Growing up with the cold winters of North Bay, Ontario it had the tendency of making tough men even tougher. And big Clarence Boucher was clearly a beneficiary. At 6'1" and 195 pounds he was one of the biggest and strongest players in the NOJHA when playing with the Sudbury Cub Wolves in 1920.
Boucher graduated to the senior team in Sudbury the following year and became somewhat of a scoring hero, notching 16 goals in 18 games over two seasons for the Wolves. He also spent time with the Iroquois Papermakers and the Galt Terriers of the OHA senior league before signing as a free agent with the NHL's New York Americans in the summer of 1926. Just one month before the signing, Boucher was the main focus of a bizarre event during a game on May 9, 1926 when a near riot occurred at the Guelph-Galt intermediate hockey game. Police were there when Boucher, seriously injured Guelph's George Grant with a crushing hit on the ice.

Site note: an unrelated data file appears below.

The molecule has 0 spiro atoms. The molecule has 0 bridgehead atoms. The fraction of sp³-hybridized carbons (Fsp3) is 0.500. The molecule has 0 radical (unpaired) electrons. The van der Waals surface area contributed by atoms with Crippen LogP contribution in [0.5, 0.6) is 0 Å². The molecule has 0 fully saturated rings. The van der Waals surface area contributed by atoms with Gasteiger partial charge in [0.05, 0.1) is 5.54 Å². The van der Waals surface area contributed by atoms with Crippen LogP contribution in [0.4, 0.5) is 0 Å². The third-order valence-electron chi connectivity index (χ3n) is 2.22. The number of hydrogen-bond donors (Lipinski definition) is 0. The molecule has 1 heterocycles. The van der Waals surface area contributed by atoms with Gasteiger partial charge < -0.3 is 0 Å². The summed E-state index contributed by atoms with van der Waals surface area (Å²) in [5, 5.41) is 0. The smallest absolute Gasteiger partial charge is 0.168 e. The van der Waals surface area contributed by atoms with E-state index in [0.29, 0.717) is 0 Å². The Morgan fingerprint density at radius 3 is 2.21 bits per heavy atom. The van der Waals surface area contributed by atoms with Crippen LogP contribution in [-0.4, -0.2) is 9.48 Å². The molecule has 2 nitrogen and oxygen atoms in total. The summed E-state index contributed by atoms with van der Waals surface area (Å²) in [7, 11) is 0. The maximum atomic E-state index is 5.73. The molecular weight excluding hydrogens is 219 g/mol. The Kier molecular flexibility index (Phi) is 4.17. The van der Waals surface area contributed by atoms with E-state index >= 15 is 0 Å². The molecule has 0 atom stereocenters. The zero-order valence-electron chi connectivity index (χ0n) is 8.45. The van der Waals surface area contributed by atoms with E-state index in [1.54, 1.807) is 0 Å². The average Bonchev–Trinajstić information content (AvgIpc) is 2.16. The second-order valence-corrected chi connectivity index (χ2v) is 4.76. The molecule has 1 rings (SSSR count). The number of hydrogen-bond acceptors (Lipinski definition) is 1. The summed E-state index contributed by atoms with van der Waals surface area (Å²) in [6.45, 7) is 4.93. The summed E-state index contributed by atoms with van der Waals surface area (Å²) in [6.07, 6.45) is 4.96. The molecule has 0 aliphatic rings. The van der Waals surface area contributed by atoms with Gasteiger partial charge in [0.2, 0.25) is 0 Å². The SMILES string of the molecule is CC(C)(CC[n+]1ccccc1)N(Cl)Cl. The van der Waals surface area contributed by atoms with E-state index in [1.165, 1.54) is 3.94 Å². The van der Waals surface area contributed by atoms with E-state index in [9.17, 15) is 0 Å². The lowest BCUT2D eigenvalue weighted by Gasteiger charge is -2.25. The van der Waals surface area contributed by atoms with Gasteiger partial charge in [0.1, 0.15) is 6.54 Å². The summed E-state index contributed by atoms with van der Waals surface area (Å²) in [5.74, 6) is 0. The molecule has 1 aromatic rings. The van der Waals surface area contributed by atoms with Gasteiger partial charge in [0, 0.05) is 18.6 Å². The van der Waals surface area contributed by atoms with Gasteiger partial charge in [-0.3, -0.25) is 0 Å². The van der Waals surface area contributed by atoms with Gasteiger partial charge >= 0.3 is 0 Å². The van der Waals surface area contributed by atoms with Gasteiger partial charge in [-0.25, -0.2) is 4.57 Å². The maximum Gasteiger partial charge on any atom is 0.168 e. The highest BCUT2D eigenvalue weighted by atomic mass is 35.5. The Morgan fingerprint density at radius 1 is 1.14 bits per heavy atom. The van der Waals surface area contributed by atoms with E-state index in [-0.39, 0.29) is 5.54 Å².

The resulting extent of bad feelings from the Guelph players and fans in the stands was such that Boucher had to escape out a rear window onto Paisley Street behind the arena where police found him and took Boucher to the station, probably as much for his own protection as anything else. Galt had beaten Guelph 5-2 in the game and they also beat Guelph in the courtroom, where the presiding judge dropped all charges against Boucher after considering the circumstances surrounding the melee.
With the court case thrown out, it left Boucher free and clear to join the New York Americans, which he did for eleven games that year. He spent the remainder of the season with the Niagara Falls Cataracts of the CPHL. In 1927-28 he was back in New York for another 36 games where he scored two goals and an assist. He also took on the role of enforcer with the Americans, as evidenced by his 129 minutes in penalties.